of 153 participants were collected for the initial data set.
Finally, the scales and the items representing each scale were
extracted from the data by factor analysis (principal
components, varimax rotation). Six factors resulted from this
analysis. Details concerning the process can be found in [12],
The reliability (i.e. the scales are consistent) and validity
(i.e. the scales do really measure what they intend to measure)
of the UEQ scales was investigated in several studies (in 11
usability tests with a total number of 144 participants and an
online survey with 722 participants). A review of all available
studies showed that reliability (Cronbach’s Alpha was used for
an estimation of internal consistency) of the scales was
sufficiently high. In addition, the validity of the scales was
investigated in a number of studies [12], [13], [14]. Results
indicate good construct validity.
The user experience questionnaire contains 6 scales with 26
items in total:
1) Attractiveness: General impression towards the product.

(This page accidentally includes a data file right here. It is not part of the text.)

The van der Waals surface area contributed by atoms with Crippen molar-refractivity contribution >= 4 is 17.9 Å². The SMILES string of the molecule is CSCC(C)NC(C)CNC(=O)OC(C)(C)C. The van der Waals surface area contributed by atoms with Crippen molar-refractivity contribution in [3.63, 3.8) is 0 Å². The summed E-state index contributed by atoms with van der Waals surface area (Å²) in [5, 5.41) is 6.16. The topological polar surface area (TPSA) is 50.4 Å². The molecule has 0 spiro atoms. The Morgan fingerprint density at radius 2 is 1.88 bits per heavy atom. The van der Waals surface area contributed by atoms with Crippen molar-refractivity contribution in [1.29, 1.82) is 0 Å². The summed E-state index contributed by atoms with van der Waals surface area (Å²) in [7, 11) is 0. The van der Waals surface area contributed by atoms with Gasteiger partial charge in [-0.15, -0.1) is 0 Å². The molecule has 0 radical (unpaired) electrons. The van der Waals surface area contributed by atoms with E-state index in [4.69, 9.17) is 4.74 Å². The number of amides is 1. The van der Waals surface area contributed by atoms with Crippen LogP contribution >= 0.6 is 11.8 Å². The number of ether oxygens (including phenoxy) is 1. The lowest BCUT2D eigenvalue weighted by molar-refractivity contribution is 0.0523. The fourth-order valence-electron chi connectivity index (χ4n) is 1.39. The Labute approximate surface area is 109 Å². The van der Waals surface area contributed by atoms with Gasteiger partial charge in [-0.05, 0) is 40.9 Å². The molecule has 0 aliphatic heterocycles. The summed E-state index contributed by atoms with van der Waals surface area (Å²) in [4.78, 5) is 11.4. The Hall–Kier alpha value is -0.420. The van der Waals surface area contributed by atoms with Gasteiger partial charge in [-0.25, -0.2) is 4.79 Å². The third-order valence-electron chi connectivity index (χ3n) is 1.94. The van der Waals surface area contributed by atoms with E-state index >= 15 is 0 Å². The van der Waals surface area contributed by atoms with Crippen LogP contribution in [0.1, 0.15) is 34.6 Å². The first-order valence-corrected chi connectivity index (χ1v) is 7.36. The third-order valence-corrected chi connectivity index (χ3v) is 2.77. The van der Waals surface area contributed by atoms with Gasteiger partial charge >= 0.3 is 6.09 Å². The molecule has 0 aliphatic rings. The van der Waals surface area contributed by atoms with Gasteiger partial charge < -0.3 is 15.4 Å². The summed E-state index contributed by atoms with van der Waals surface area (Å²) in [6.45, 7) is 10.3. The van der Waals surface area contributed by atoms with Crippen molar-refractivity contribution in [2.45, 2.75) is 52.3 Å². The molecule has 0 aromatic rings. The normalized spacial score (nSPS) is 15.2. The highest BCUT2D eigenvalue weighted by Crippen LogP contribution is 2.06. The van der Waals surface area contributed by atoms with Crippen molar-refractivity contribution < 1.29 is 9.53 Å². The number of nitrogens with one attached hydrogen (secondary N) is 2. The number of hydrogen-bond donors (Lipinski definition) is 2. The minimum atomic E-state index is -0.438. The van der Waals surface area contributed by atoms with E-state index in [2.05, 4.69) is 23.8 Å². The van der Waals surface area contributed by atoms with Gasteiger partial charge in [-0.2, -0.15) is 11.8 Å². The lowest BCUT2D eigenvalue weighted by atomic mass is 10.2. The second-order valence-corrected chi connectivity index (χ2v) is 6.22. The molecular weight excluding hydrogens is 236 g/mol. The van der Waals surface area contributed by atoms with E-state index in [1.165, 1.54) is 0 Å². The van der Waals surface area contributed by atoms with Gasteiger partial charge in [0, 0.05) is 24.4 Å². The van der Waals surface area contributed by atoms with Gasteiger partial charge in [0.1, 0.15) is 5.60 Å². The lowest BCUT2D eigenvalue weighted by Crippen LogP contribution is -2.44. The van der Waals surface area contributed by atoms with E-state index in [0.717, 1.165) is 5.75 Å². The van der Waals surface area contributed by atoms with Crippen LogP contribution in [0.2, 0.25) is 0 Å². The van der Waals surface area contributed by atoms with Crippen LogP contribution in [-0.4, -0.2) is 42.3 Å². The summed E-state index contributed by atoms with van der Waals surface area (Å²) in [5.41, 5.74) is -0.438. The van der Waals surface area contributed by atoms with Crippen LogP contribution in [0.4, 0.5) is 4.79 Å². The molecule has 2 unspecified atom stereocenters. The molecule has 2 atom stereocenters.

Do users like or dislike the product? This scale is a pure
valence dimension. Items: annoying / enjoyable, good /
bad, unlikable / pleasing, unpleasant / pleasant, attractive
/ unattractive, friendly / unfriendly
2) Efficiency: Is it possible to use the product fast and
efficient? Does the user interface looks organized? Items:
fast / slow, inefficient / efficient, impractical / practical,
organized / cluttered
3) Perspicuity: Is it easy to understand how to use the
product? Is it easy to get familiar with the product? Items:
not understandable / understandable, easy to learn /
difficult to learn, complicated / easy, clear / confusing
4) Dependability: Does the user feel in control of the
interaction? Is the interaction with the product secure and
predicable? Items: unpredictable / predictable,
obstructive / supportive, secure / not secure, meets
expectations / does not meet expectations
5) Stimulation: Is it interesting and exciting to use the
product? Does the user feel motivated to further use the
product? Items: valuable / inferior, boring / exiting, not
interesting / interesting, motivating / demotivating
6) Novelty: Is the design of the product innovative and
creative? Does the product grab users attention? Items:
creative / dull, inventive / conventional, usual / leading
edge, conservative / innovative
The dependency of the UEQ scale is presented in Fig. 2.
Fig. 2. Scale structure of the UEQ questionnaire.
For the specific questionnaire the order of the items and
their orientation (starting with the positive or the antonym